Review:  As many graphic novels are prone to be, this was a really fast read, but with lots of interesting depth.  Anya's challenges in coming from an immigrant family are not lost on the reader.  Early on in the story we find Anya tossing out her mother's ethnic food, in favor of what she deems more "normal" and then heading off to school.  Along the way, she falls down a well and meets the ghost of a girl that died from falling down the same well. What seems like a sad little ghost of a previous sweet girl though, might not be all she's led Anya to believe.  

Obviously, Anya is saved from the well, but her little ghost friend is not left behind.  Rather than helping Anya to fit in better, this ghost has not been as forthright about her death as she should have been, leaving Anya with way more on her hands than just her cultural difference.  The story does turn spooky, giving Anya bigger things to worry about than her own ethnic background.  In true graphic novel fashion, this spooky story still has a light-heartedness about it that we know will somehow lead to a happy ending.

I really liked Anya's Ghost and found the story to be one that I fell into pretty quickly.  The pictures are well done and the dialogue propels the action forward.  Besides the action, we still understand the emotions felt by many of the characters.  Anya just wants to feel "normal" like most teens, but with a ghost hanging around, that leads to more abnormal than one might expect!  In the scope of storytelling, graphic novels, and the supernatural, this was a fun and spooky tale that pulled me out of my own little reading slump.  Thanks to the creativity of artists and authors combined, their vision came together in an engaging story that plays with the modern and old, with the dark and the light.  If you're looking for a fun ghost story that still gets marks for being creepy, then this is a nice one to try out.

*FTC Disclosure:  This review was based on a library copy of the book.

Tuesday, September 6, 2011

The Value of a Re-Read: Frankenstein by Mary Shelley

In preparation for this year's AP English Literature and Composition class, I assigned the novel Frankenstein for their summer read.  Despite knowing the wealth of information and analysis waiting in this famous novel, I've never been a real fan.  So why assign it, right?  Well, my first reading of the novel had more to do with ME than actually not liking the novel.

Here's my deal.  The first time I read Frankenstein was actually not long after graduating from grad school, just over four years ago.  At the time, I was coming out of a four year relationship that I didn't want to see end, but knew was necessary.  In short, I was bitter, sad, and angry.  So there I was reading Frankenstein, about this monster who keeps getting rejected by any human being he came in contact with, including his creator.  Not only that, but his big resolution was to ask for Victor Frankenstein (his creator) to make him a mate so that he wouldn't be alone?!?  Bah!  Even now, when I put myself in the mindset I was in at the time, I know exactly why I hated that stupid monster and the novel altogether.  The monster was justified in feeling kicked around and derided by everyone he knew, but thinking that a girl monster as a companion would just solve everything made me annoyed to no end!  Yes, I 100% read myself into the story.  Yes, I saw myself as that monster, as continually kicked around by life.  The difference was that I saw the reality of needing to suck it up and move on!  Poor monster.  I was guilty of reading myself into the text way too much.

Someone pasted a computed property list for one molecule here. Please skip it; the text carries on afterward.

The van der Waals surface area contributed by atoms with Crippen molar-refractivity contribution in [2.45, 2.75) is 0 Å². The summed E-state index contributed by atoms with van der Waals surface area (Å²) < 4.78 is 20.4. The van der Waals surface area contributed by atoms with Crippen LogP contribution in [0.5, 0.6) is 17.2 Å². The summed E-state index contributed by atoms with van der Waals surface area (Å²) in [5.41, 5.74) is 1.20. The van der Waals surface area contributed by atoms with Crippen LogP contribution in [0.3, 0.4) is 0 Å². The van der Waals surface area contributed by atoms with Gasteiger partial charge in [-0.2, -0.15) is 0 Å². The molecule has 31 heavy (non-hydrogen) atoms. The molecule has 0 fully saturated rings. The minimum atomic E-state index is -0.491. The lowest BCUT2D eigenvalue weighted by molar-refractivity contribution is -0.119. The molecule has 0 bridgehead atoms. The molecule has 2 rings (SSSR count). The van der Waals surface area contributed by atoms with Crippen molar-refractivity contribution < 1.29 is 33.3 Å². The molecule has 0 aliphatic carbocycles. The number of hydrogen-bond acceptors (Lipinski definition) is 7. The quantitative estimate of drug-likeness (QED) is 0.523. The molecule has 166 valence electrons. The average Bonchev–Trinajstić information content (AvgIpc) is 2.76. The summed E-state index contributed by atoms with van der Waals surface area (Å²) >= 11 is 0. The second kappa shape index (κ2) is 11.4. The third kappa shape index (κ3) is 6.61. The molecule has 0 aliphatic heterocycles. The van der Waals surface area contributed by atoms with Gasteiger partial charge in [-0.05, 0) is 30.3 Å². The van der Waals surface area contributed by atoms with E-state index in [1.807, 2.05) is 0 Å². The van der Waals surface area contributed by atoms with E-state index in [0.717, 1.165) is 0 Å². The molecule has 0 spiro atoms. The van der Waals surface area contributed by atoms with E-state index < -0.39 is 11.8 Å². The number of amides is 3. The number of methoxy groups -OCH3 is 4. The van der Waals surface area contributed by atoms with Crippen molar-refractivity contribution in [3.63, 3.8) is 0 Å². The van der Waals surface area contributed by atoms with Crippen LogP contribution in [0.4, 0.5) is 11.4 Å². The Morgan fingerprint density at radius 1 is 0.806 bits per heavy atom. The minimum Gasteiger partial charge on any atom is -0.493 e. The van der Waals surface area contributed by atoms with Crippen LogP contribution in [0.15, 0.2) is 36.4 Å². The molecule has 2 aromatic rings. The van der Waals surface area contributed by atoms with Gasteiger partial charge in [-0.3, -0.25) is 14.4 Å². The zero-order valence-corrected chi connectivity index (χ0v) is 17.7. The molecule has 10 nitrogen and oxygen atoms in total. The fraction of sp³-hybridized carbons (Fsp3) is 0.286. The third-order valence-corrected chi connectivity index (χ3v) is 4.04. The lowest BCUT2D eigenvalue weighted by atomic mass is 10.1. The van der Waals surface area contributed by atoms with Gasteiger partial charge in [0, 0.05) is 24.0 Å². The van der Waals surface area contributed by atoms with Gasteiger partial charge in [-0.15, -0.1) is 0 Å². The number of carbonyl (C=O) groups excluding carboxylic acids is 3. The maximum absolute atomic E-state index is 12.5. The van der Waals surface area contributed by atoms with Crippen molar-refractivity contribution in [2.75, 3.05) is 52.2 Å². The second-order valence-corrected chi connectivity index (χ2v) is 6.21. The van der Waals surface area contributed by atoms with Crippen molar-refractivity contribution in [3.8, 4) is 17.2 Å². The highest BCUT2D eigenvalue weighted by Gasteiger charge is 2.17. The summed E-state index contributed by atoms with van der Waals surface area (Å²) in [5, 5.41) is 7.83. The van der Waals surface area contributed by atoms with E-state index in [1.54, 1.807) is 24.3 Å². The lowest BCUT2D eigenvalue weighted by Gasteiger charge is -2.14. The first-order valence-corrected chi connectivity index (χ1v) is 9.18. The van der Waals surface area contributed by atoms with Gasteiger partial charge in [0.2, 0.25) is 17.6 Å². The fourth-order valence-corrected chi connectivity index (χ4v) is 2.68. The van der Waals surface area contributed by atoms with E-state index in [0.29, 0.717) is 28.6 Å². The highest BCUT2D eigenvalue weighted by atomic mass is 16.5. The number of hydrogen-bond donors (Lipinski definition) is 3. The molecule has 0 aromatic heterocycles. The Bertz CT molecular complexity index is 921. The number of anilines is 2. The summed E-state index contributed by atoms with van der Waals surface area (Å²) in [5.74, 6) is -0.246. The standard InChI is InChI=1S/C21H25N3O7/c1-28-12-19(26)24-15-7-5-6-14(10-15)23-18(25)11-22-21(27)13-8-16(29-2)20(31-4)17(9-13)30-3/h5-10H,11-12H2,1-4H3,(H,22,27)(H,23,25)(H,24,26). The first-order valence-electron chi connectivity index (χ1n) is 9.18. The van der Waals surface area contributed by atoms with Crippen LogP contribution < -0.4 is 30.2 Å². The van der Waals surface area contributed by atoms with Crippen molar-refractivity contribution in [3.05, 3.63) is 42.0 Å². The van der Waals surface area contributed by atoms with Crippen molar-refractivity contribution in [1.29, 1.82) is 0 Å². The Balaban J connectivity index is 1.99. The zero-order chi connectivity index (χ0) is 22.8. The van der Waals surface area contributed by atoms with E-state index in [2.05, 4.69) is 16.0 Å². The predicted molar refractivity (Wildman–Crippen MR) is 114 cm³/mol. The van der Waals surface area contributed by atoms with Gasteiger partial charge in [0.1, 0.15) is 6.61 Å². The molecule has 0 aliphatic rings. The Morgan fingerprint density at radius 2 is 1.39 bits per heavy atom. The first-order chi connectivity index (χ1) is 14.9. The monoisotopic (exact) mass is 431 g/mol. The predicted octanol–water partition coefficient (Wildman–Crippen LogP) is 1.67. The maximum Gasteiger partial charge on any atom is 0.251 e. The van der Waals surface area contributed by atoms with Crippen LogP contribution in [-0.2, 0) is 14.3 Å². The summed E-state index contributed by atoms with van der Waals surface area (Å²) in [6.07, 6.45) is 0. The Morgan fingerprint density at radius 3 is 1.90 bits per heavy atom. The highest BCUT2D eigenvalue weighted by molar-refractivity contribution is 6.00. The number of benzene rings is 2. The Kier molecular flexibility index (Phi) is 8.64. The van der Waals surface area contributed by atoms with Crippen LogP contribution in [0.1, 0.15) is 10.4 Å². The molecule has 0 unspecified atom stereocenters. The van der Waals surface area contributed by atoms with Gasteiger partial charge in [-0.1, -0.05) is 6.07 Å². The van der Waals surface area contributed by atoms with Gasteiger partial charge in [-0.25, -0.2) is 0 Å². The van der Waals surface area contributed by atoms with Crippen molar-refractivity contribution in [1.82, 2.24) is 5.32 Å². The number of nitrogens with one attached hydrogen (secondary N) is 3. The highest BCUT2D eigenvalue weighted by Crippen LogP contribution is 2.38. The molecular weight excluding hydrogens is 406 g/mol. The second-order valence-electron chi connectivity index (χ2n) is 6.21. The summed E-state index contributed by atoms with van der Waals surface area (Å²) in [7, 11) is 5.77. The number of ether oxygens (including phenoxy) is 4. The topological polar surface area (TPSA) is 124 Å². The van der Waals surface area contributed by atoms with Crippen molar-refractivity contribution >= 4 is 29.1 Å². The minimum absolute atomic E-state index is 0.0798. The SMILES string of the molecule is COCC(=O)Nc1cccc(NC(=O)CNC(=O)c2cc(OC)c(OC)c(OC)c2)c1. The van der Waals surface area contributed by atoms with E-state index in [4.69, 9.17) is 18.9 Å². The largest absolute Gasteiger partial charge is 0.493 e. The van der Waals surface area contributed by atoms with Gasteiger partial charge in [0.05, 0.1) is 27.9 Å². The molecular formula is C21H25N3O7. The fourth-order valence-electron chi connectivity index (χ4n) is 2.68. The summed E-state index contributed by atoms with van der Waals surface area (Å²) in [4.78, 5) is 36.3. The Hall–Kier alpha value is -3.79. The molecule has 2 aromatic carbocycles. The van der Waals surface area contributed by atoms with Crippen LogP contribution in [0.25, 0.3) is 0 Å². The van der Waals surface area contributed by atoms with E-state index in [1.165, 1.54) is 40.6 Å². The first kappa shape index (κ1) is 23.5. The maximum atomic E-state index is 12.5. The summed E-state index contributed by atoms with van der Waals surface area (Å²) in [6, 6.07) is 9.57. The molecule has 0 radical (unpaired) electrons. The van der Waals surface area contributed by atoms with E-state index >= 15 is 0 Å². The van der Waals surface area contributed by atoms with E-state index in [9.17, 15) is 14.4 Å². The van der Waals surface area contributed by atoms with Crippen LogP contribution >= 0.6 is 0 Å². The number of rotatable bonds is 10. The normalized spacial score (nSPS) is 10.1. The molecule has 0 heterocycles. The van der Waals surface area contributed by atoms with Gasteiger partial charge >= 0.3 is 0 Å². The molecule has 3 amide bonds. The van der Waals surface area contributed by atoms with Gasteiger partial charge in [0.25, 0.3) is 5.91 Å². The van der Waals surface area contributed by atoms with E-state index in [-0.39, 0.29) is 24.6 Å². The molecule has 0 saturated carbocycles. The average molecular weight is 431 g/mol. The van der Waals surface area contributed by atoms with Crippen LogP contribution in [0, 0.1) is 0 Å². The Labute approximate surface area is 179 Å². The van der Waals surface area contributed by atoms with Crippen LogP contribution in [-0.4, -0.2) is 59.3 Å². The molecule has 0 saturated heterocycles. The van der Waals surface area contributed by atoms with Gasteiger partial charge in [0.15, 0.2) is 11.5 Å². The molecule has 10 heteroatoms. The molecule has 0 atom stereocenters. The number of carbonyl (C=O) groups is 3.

Let's fast forward four years.  My own heart has had a chance to heal and be thankful for the conclusion of a relationship that wasn't meant to be.  I went back and re-read Frankenstein so that I'd be ready to discuss the themes and plot lines in the story with my students.  This time around, I found myself more sensitive to the monster's anguish and much more frustrated with Victor for being so self absorbed and narcissistic that he couldn't realize his role in all the bad that had happened.  With a little aesthetic distance on my part, the themes came out a bit stronger and I wasn't consumed by emotional conclusions I couldn't escape that first time around.

This led me to question other books that I might have read myself into or even misunderstood at a different time.  For instance, I know that I didn't get all the nuances of The Glass Menagerie when I first read it in high school. That didn't, however, eliminate me from seeing many different themes from the beginning.  I can't say that I would just not read a book or dissuade someone from reading a novel or play because they couldn't directly connect with it, because there is still a lot to get out of them.  Although, on the other hand, I would say that I've learned that you just might have to give novels you've had a strong reaction to a second chance.  In some cases an experience or two, or year or two, can change your entire perspective on a novel and its themes.